In case you haven’t heard 30 Asian American students were beaten in and out of a Philadelphia High School back in December. This story is still making news. As in any tragedy their acts of courage and cowardice.
Below is testimony I offered at a recent Human Relations Commission. After I was done, the school district took over the hearing having principals of functioning schools speak. Guess what; the functioning schools all have what I called for: character education and a willingness to met parents and work with students.
My name is Keith Newman. I am teacher in the district and a candidate for State Representative. My chief reason for seeking political office is that politicians have been unable fix schools. There are three groups who can fix schools: teachers, parents, and students. To be successful each group needs a school administrator who respects them and unites them, rather than driving wedge between them.
I expect you’ve heard many times, kids can’t learn if they don’t feel safe. It’s not just physical abuse kids fear, but emotional abuse, bullying, and its rampant in Philadelphia Schools. It often leads to violence. This school district has sought to downplay violence for years, as evidenced by Paul Vallas trying or prevent the report on school discipline compiled by Judge Green from being made public. Fast forward to the present, and we have seen the slow response by our current superintendent to the situation at South Philly High. This school district for years has tried to under report violence and punish the ones who report it, rather than the ones who commit it. Earlier this year at Roxborough High, a young man was beaten three times, once requiring hospitalization. For his safety he was transferred to Germantown High. At South Philly High, the school district tried to blame the violence on Asian student saying he was a gang member. The School District has been forced to recant that story. The principal at South Philly High was loathe to call for police support and the nurse despite seeing multiple victims could not call 911, why? Serious incidences don’t look good on a principal’s evaluation.
The School district must recognize reality and bring in programs that work in changing that reality to one that is desired. My purpose in being here today is inform the Human Relation Commission of policies that will work in reducing violence in our schools and at the same time improve our test scores.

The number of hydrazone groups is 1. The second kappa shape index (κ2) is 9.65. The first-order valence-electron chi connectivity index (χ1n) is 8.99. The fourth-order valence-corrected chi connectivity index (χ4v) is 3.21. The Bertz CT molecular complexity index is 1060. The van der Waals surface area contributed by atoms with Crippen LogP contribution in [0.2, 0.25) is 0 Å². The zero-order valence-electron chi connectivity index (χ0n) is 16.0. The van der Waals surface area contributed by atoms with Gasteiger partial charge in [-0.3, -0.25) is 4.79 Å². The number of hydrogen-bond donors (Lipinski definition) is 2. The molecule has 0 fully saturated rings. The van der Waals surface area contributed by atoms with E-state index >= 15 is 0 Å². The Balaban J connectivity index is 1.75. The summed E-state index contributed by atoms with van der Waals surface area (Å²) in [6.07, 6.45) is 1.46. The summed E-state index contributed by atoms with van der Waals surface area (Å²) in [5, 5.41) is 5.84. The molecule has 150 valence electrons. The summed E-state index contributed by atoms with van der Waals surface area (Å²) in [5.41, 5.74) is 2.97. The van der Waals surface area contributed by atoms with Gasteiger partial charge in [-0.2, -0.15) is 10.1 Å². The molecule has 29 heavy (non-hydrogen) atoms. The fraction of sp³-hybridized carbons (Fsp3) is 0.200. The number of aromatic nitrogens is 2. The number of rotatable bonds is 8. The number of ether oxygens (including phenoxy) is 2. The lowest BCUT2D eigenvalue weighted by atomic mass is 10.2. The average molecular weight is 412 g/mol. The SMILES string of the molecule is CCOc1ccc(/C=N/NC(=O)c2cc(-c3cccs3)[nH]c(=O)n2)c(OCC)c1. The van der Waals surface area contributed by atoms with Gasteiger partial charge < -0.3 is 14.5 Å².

Children’s Hospital of Philadelphia has issued reports saying many children in Philadelphia suffer from Post Traumatic Stress Syndrome. This is the reality our schools are populated with. These children are easily identifiable. The question is why aren’t we reaching out to them, treating them and their families, and enabling them to move on with their lives in a positive direction. Why aren’t we incorporating programs into our curriculum that change reality? Joseph Marshall, the author of “Street Soldiers” who has received national acclaim for his work with gang youth, believes the academics can’t get in until the emotions get out. To reduce violence we must identify and heal these children.
Character Education curricula are proven to improve school climate, raise test scores, and are associated with a drop in crime in the neighborhood surrounding schools which install such a curriculum. The new No Child Left Behind Act as proposed by the Obama Administration will look for these type of improvements. But we don’t have to wait, we can do them now.
I have proposed quick, effective, inexpensive solutions to our nightmare in Philadelphia. Before this can happen we must recognize there is a problem. I asked earlier why the nurse at South Philly High when treating multiple victims, was afraid to call 911. Because in the current atmosphere of disrespecting teachers, educators fear disciplinary action will be taken against them for acting responsibly. Education begins with respecting teachers, and until administration does it, don’t expect kids or parents to do it. Our students and parents are intelligent, and they know who the scapegoats are.
The time to end violence was yesterday. Hopefully we can start today, and we do that with proven programs: treat post traumatic stress syndrome, introduce character education curricula, and work with parents at the local level.